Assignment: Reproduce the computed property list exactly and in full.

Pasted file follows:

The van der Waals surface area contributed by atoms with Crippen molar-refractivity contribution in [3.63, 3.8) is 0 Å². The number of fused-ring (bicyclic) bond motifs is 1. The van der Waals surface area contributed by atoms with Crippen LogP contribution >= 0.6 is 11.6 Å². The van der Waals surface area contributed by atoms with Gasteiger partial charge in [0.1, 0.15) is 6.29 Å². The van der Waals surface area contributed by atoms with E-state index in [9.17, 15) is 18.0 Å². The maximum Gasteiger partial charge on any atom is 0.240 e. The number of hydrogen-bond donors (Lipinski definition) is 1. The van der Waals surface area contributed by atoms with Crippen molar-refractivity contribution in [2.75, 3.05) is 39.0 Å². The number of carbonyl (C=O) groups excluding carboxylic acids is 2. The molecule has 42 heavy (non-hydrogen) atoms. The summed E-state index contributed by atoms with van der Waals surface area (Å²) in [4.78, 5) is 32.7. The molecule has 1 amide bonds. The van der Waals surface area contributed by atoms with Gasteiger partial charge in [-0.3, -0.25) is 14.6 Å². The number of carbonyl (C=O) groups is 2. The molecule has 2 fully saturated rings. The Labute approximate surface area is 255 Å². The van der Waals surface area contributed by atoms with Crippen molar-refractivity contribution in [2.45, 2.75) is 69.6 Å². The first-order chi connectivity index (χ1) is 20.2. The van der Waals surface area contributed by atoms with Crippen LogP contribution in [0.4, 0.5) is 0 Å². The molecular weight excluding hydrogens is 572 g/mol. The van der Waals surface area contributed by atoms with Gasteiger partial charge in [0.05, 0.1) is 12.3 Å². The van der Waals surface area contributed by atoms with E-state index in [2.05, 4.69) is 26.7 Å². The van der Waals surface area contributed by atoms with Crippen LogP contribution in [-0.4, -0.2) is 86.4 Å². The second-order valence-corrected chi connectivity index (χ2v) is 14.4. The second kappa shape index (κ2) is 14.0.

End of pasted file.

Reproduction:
The van der Waals surface area contributed by atoms with Crippen molar-refractivity contribution in [3.63, 3.8) is 0 Å². The number of fused-ring (bicyclic) bond motifs is 1. The van der Waals surface area contributed by atoms with Crippen LogP contribution >= 0.6 is 11.6 Å². The van der Waals surface area contributed by atoms with Gasteiger partial charge in [0.1, 0.15) is 6.29 Å². The van der Waals surface area contributed by atoms with E-state index in [9.17, 15) is 18.0 Å². The maximum Gasteiger partial charge on any atom is 0.240 e. The number of hydrogen-bond donors (Lipinski definition) is 1. The van der Waals surface area contributed by atoms with Crippen molar-refractivity contribution in [2.75, 3.05) is 39.0 Å². The number of carbonyl (C=O) groups excluding carboxylic acids is 2. The molecule has 42 heavy (non-hydrogen) atoms. The summed E-state index contributed by atoms with van der Waals surface area (Å²) in [4.78, 5) is 32.7. The molecule has 1 amide bonds. The van der Waals surface area contributed by atoms with Gasteiger partial charge in [-0.3, -0.25) is 14.6 Å². The number of carbonyl (C=O) groups is 2. The molecule has 2 fully saturated rings. The Labute approximate surface area is 255 Å². The van der Waals surface area contributed by atoms with Crippen molar-refractivity contribution in [2.45, 2.75) is 69.6 Å². The first-order chi connectivity index (χ1) is 20.2. The van der Waals surface area contributed by atoms with Crippen LogP contribution in [0.4, 0.5) is 0 Å². The molecular weight excluding hydrogens is 572 g/mol. The van der Waals surface area contributed by atoms with Gasteiger partial charge in [0.05, 0.1) is 12.3 Å². The van der Waals surface area contributed by atoms with E-state index in [2.05, 4.69) is 26.7 Å². The van der Waals surface area contributed by atoms with Crippen LogP contribution in [-0.4, -0.2) is 86.4 Å². The second-order valence-corrected chi connectivity index (χ2v) is 14.4. The second kappa shape index (κ2) is 14.0.